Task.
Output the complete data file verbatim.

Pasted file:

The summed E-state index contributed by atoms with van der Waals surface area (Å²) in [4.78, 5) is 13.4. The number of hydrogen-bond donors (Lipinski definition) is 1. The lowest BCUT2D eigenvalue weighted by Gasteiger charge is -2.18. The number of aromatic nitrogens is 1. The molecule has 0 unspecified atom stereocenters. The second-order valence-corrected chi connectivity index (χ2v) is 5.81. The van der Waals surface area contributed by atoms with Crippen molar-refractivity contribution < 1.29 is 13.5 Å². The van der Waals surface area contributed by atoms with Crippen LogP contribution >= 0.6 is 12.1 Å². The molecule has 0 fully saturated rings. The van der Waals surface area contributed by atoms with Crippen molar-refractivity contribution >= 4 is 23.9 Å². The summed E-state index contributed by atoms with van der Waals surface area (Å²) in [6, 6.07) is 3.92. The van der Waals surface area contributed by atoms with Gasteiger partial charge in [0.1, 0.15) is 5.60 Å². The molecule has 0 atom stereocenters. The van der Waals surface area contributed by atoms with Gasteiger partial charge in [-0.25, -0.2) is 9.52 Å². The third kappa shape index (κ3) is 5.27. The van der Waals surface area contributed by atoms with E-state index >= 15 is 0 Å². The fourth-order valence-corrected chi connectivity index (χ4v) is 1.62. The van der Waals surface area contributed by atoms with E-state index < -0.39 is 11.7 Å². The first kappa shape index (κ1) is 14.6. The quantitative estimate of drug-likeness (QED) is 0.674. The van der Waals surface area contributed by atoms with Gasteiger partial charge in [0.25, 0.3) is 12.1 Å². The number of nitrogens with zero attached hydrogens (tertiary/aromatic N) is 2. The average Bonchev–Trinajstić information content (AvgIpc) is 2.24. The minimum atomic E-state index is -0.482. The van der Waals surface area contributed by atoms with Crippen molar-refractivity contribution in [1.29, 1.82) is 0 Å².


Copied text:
The summed E-state index contributed by atoms with van der Waals surface area (Å²) in [4.78, 5) is 13.4. The number of hydrogen-bond donors (Lipinski definition) is 1. The lowest BCUT2D eigenvalue weighted by Gasteiger charge is -2.18. The number of aromatic nitrogens is 1. The molecule has 0 unspecified atom stereocenters. The second-order valence-corrected chi connectivity index (χ2v) is 5.81. The van der Waals surface area contributed by atoms with Crippen molar-refractivity contribution < 1.29 is 13.5 Å². The van der Waals surface area contributed by atoms with Crippen LogP contribution >= 0.6 is 12.1 Å². The molecule has 0 fully saturated rings. The van der Waals surface area contributed by atoms with Crippen molar-refractivity contribution >= 4 is 23.9 Å². The summed E-state index contributed by atoms with van der Waals surface area (Å²) in [6, 6.07) is 3.92. The van der Waals surface area contributed by atoms with Gasteiger partial charge in [0.1, 0.15) is 5.60 Å². The molecule has 0 atom stereocenters. The van der Waals surface area contributed by atoms with Gasteiger partial charge in [-0.25, -0.2) is 9.52 Å². The third kappa shape index (κ3) is 5.27. The van der Waals surface area contributed by atoms with E-state index >= 15 is 0 Å². The fourth-order valence-corrected chi connectivity index (χ4v) is 1.62. The van der Waals surface area contributed by atoms with E-state index < -0.39 is 11.7 Å². The first kappa shape index (κ1) is 14.6. The quantitative estimate of drug-likeness (QED) is 0.674. The van der Waals surface area contributed by atoms with Gasteiger partial charge in [0.25, 0.3) is 12.1 Å². The number of nitrogens with zero attached hydrogens (tertiary/aromatic N) is 2. The average Bonchev–Trinajstić information content (AvgIpc) is 2.24. The minimum atomic E-state index is -0.482. The van der Waals surface area contributed by atoms with Crippen molar-refractivity contribution in [1.29, 1.82) is 0 Å².